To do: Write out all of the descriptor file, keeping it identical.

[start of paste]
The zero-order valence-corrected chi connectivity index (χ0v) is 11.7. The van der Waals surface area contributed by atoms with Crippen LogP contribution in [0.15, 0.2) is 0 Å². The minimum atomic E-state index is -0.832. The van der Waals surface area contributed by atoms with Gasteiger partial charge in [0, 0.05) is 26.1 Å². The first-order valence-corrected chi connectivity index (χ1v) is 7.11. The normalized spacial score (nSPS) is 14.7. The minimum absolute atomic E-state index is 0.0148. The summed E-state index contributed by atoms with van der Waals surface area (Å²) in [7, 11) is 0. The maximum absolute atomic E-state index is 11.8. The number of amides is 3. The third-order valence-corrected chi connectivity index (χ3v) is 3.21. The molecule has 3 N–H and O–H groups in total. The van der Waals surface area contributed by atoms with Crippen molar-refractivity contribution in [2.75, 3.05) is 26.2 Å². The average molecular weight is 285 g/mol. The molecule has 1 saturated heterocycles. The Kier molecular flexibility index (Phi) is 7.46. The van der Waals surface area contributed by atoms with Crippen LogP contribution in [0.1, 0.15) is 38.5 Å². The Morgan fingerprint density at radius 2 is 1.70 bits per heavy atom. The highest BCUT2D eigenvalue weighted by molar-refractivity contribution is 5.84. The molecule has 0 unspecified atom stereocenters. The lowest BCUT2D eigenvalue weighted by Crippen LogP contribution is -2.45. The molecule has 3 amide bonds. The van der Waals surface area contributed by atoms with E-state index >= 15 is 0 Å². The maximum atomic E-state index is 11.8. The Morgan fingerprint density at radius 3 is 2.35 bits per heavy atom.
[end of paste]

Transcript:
The zero-order valence-corrected chi connectivity index (χ0v) is 11.7. The van der Waals surface area contributed by atoms with Crippen LogP contribution in [0.15, 0.2) is 0 Å². The minimum atomic E-state index is -0.832. The van der Waals surface area contributed by atoms with Gasteiger partial charge in [0, 0.05) is 26.1 Å². The first-order valence-corrected chi connectivity index (χ1v) is 7.11. The normalized spacial score (nSPS) is 14.7. The minimum absolute atomic E-state index is 0.0148. The summed E-state index contributed by atoms with van der Waals surface area (Å²) in [7, 11) is 0. The maximum absolute atomic E-state index is 11.8. The number of amides is 3. The third-order valence-corrected chi connectivity index (χ3v) is 3.21. The molecule has 3 N–H and O–H groups in total. The van der Waals surface area contributed by atoms with Crippen molar-refractivity contribution in [2.75, 3.05) is 26.2 Å². The average molecular weight is 285 g/mol. The molecule has 1 saturated heterocycles. The Kier molecular flexibility index (Phi) is 7.46. The van der Waals surface area contributed by atoms with Crippen LogP contribution in [0.1, 0.15) is 38.5 Å². The Morgan fingerprint density at radius 2 is 1.70 bits per heavy atom. The highest BCUT2D eigenvalue weighted by molar-refractivity contribution is 5.84. The molecule has 0 unspecified atom stereocenters. The lowest BCUT2D eigenvalue weighted by Crippen LogP contribution is -2.45. The molecule has 3 amide bonds. The van der Waals surface area contributed by atoms with E-state index >= 15 is 0 Å². The maximum atomic E-state index is 11.8. The Morgan fingerprint density at radius 3 is 2.35 bits per heavy atom.